Let us give a shout out here to Rev. Martin Reardon and his wife Dr. Ruth Reardon, both now deceased.  Along with Father John Coventry, they spear headed this effort through the Association of Inter-Church Families (click here for their Oblate friendship,, Oct. 8, 2015). In Oblate parishes and at our retreat centers, this matter of Eucharistic Hospitality is of prime importance.

The fourth and final matter for consideration presents ” ‘non-denominational’ communities and Christian-inspired ‘revival’ movements, which are also joined in large numbers by faithful who were originally Catholic” (7j).  This vast subject includes Taize, Iona and Focolare, whose Catholics are still faithful, with Focolare having a special place for Muslims. Then groups such as Richard Foster’s Renovare, in which Catholics retain membership while adapting practices from other Christian Churches. And finally, there are groups such as the late Francis Schaeffer’s L’Abri Fellowship, in which Catholics drop their allegiance.

About every fifteen years, the Vatican invites all these renewal groups to come and meet in Rome; many respond.

Section 7 concludes with 5 proposals (k-o).  All easily attained the 75 percent approval of the voting members of the synod. K and l both concern the year 2025, with k recommending that since it is the anniversary of the First Ecumenical Council (Nicea, 325 AD), “a common commemoration of this event will help us to better understand how in the past controversial questions were discussed and resolved together in Council.” L notices that the date for Easter will coincide in 2025 for all Churches and Christian communities. “The Assembly expressed a keen desire to come to a common date for the feast of Easter so that we can celebrate the Resurrection of the Lord, our life and our salvation, on the same day.”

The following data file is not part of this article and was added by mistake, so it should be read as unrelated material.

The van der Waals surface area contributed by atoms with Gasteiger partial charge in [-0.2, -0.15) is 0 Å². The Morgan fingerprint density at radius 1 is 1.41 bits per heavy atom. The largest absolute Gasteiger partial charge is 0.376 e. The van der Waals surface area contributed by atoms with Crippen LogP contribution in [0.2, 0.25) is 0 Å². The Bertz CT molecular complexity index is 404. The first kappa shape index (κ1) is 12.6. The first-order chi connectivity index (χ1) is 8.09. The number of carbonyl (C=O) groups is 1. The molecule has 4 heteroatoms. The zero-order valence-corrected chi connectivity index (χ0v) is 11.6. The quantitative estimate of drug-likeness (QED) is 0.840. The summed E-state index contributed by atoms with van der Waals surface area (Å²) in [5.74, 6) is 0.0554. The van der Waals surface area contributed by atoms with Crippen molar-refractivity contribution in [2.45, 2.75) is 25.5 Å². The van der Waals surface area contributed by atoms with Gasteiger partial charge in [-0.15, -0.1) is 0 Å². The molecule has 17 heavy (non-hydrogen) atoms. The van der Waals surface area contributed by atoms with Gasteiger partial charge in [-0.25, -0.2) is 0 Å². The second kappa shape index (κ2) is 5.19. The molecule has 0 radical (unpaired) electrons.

M reinforced the role of the fraternal delegates:  “There is also a desire to continue to involve Christians of other Churches and ecclesial traditions in Catholic synodal processes at all levels and to invite more fraternal delegates to the next session of the Assembly in 2024.”  L contines this attention:  “A proposal has been put forward by some to convene an ecumenical Synod on common mission in the contemporary world.”  The final proposal, o, refers back to “ecumenism of blood” (7d) above:  “It was also proposed that we might devise an ecumenical martyrology.”

It is disappointing that Eucharistic Hospitality did not receive a proposal.  This probably means that the Assembly did not think it would receive a 75% majority vote.  But at least this crucial, pastoral matter did make the “Considerations” above.

When the document examines “The Bishop of Rome in the College of Bishops,” (#13), it states “Promoting the unity of all Christians is an essential aspect of the ministry of the Bishop of Rome. The ecumenical journey has deepened understanding of the ministry of the successor of Peter and must continue to do so in the future.  Responses to the invitation made by St. John Paul II in the encyclical Ut unum sint, as well as the conclusions of ecumenical dialogues, can help the Catholic understanding of primacy, collegiality, synodality, and their mutual relationships” (b).

Unfortunately, when the document presents Bishops, Clergy, and Consecrated Life, no mention is made of ecumenism as “an essential aspect.”  But when it examines “A synodal approach to formation” (#14), the Assembly requested “conducting ecumenical and interreligious dialogue” as one of the nine areas required (#e).

For Missionary Oblates of Mary Immaculate, the emphasis that “Rather than saying the Church has a mission, we affirm that the Church ‘is’ mission” (#8) means that ecumenism is a vital and essential part of mission and the Church. May every Oblate work so that Christian Unity becomes a deeper part of our mission.

On Oct. 25, the Synod participants sent a short, 2 1/2-page “Letter of the XVI Ordinary General Assembly of the Synod of Bishops to the People of God.” This statement, full of the Holy Spirit, contains many of the elements presented above.